Lost in the mess that is the Biden administration and its enablers in Congress – the threat posed by inflation, the crisis at our southern border, the endless debasement of the public health community, the desperate attempt by socialists to spend $3.5 trillion more of your money, the unwise infrastructure bill, and lethal and avoidable disaster in Afghanistan — is the fact that Congress has yet to pass appropriations for fiscal 2022.
That is an important detail. The federal government runs out of legal authority to spend money on Sept. 30, which is a little more than three weeks from now. If appropriations legislation is not passed by that date, the federal government shuts down (sort of).
Unfortunately, the Democrats who run Congress and the executive branch are busy negotiating among themselves about how much of your money they want to spend on reconciliation. Some want to go for the whole $3.5 trillion; others would be content with as little as $1.75 trillion of your cash.
Fortunately, Sen. Joe Manchin III, West Virginia Democrat, froze some of that nonsense last week when he wrote a column arguing for a “strategic pause” before the Democrats proceed to vote to drive your children deeper into penury. There is no telling what a “strategic pause” might mean, but anything that slows this particular train down has to be a good idea.
It also gives the Republicans in Congress a moment to think about what they should do next.
Senate Minority Leader Mitch McConnell has been clear that no Republicans will vote to increase the debt ceiling, which will need to be suspended or raised probably sometime between October and December. Now is time for equal clarity about Republican intent concerning the looming government “shutdown.”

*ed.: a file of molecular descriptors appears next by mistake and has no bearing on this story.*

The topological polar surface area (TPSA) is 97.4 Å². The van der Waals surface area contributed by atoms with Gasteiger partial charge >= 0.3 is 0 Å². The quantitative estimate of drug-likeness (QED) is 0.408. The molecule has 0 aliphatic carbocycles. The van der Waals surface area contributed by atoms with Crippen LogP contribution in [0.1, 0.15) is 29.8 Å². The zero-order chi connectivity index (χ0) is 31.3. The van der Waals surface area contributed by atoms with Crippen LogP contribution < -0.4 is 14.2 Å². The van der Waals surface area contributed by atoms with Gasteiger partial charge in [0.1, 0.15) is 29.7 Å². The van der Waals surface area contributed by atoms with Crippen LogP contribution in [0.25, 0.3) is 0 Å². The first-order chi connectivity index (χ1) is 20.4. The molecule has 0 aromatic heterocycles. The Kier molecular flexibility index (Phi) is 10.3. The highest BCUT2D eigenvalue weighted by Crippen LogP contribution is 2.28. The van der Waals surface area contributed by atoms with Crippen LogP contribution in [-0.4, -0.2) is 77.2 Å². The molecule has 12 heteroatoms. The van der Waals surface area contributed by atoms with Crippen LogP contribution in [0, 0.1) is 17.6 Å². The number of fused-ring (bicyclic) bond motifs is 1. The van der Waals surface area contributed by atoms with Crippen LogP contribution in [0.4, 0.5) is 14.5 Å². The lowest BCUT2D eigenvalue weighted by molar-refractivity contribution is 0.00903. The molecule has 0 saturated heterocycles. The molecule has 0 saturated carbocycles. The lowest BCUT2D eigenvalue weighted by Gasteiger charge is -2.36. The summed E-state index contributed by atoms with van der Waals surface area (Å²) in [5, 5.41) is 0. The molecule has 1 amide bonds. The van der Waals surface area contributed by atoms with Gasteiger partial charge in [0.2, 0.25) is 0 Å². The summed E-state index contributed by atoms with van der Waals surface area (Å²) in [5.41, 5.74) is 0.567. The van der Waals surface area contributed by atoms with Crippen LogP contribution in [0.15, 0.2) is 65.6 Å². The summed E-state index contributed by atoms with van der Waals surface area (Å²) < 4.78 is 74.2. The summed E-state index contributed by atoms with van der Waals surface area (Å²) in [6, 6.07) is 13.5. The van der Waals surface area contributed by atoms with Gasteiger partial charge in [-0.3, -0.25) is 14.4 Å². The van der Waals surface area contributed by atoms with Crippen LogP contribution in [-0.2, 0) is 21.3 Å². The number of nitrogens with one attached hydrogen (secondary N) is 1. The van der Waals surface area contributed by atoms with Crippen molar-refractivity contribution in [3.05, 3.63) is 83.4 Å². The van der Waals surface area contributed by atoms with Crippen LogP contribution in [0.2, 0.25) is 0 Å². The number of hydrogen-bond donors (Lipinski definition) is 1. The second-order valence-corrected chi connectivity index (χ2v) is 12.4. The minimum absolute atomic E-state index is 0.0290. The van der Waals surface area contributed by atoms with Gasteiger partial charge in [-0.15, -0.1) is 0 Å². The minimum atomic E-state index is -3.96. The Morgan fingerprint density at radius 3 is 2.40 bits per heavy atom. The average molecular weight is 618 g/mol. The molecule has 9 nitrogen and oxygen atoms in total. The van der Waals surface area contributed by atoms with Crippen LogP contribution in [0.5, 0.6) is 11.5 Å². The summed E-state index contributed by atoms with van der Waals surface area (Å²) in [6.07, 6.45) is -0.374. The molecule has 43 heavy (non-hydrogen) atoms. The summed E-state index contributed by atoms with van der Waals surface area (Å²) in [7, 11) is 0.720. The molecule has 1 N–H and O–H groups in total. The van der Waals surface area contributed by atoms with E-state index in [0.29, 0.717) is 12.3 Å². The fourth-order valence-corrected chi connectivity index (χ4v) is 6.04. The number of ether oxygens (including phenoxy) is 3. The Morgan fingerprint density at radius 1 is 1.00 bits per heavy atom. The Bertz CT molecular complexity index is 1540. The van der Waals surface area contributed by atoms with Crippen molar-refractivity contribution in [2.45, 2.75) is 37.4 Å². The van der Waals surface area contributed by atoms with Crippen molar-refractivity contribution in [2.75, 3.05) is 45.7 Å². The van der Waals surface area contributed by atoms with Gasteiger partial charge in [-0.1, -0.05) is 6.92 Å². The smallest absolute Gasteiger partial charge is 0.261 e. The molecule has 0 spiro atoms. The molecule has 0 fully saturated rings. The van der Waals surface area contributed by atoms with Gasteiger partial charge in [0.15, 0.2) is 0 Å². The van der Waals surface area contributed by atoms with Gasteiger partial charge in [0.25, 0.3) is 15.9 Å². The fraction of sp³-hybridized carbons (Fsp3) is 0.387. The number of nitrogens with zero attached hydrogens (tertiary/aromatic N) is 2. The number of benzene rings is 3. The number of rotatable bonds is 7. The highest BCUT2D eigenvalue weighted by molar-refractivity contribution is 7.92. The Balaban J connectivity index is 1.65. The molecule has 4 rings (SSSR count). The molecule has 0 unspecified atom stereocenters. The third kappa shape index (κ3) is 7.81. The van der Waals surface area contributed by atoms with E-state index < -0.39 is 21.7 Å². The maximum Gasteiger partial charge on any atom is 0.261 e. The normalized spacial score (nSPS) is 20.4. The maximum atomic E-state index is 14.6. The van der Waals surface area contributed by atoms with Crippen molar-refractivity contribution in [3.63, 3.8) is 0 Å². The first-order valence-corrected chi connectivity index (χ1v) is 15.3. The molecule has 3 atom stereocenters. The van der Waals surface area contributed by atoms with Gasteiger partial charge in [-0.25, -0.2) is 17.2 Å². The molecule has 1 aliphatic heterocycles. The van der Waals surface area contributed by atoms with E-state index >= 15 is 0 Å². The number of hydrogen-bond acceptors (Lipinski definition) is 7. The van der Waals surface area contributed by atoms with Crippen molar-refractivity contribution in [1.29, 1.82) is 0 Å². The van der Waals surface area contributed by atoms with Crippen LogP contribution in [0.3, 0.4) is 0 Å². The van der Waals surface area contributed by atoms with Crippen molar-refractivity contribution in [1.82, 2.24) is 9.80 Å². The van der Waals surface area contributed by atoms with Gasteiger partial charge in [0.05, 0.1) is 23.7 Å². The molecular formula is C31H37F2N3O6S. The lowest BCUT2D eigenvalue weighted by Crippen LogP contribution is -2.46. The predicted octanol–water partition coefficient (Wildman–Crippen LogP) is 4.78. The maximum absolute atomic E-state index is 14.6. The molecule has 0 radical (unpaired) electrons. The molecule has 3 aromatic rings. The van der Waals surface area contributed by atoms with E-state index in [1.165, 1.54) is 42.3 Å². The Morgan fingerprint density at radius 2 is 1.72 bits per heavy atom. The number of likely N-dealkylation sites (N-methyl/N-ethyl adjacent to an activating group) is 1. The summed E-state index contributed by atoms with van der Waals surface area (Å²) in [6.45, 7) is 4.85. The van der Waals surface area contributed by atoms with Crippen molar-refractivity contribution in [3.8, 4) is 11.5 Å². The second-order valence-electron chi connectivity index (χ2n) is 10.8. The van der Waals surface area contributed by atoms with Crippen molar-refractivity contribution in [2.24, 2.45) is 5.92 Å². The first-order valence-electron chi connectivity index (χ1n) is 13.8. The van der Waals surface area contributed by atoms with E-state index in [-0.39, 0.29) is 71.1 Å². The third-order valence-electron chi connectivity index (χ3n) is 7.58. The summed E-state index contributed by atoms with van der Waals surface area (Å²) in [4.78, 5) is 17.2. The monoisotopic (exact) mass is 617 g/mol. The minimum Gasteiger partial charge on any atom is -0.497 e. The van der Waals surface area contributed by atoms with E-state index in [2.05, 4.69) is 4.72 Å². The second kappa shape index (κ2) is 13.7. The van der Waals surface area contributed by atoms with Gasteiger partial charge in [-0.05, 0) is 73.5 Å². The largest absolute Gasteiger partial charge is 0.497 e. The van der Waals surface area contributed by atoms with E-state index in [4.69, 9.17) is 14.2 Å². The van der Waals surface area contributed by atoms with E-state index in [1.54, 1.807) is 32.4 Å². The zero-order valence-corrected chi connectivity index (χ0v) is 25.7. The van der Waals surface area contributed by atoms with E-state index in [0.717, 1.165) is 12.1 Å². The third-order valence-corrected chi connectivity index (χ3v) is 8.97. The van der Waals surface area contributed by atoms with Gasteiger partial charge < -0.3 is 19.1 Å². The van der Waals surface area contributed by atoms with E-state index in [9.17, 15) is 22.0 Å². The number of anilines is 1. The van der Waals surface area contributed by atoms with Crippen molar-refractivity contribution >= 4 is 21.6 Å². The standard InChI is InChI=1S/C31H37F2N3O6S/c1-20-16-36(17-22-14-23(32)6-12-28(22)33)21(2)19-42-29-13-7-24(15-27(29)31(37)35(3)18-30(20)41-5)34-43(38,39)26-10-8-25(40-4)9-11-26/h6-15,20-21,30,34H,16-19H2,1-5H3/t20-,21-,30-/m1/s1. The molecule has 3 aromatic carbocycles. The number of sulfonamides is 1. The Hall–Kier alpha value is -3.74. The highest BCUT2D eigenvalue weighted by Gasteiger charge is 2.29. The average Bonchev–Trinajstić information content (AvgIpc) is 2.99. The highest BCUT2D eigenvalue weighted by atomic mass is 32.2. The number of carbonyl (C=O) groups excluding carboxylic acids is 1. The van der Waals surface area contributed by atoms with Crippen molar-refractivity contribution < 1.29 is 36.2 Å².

In the absence of Republican votes, Democrats would need to go back and amend the budget resolution that kicked off the reconciliation process. They would need to include appropriations for 2022 in the reconciliation.
That will almost certainly mean setting aside the more egregious provisions in the reconciliation. Or voting for about $10 trillion in spending and increasing the debt ceiling all at once and hoping for the best.
The process would take some time, perhaps too much time to avoid a shutdown, but it can be done. It would be especially problematic on the House side since they will not return from recess until Sept. 20. But unless the Republicans smooth the path by playing along, the majority party will have little choice.
It would look bad if the Democrats pass a reconciliation package that is not much more than a batch of collectivist nonsense but fails to produce a budget and fund the government they control. It will look awful in the wake of President Biden’s Homeric incompetence in Afghanistan.
On the other hand, the Democrats steamrolled the Republicans on the earlier $1.9 trillion “COVID-19 relief” legislation. They are trying their best to run them over on the current $3.5 trillion reconciliation.
The Republicans made a mistake by supporting the infrastructure legislation. They are choosing a better course by keeping their fingerprints off the increase in the debt ceiling. They need to resist the impulse to help the Democrats on appropriations as well.
Many Republicans still believe that the government shutdowns in 1995-96, 2013 and 2018-19 damaged the party in subsequent elections. Maybe, maybe not. There is no actual data that suggests that the shutdowns altered any voting patterns.
However, a shutdown at this moment would expose the Democrats as incapable of running the government they control.
If Republicans are determined to help Democrats, they should at least negotiate a hard bargain. The real problem with the infrastructure “deal” is that the Republicans got nothing for it. No completion of the border wall. No Keystone XL pipeline. No oil and natural gas leases. No hard line on cutting the supply chains from communist China. They didn’t even get the revenue neutrality they were promised: The legislation would add $400 billion to the debt.
Given the Republicans’ recent track record on negotiation, the right answer is to make the Democrats own the appropriations and shutdown mess. Vote no on 2022 appropriations, the debt ceiling and motions to proceed to either one.
• Michael McKenna, a columnist for The Washington Times, is the president of MWR Strategies. He was most recently a deputy assistant to President Trump and deputy director of the Office of Legislative Affairs at the White House.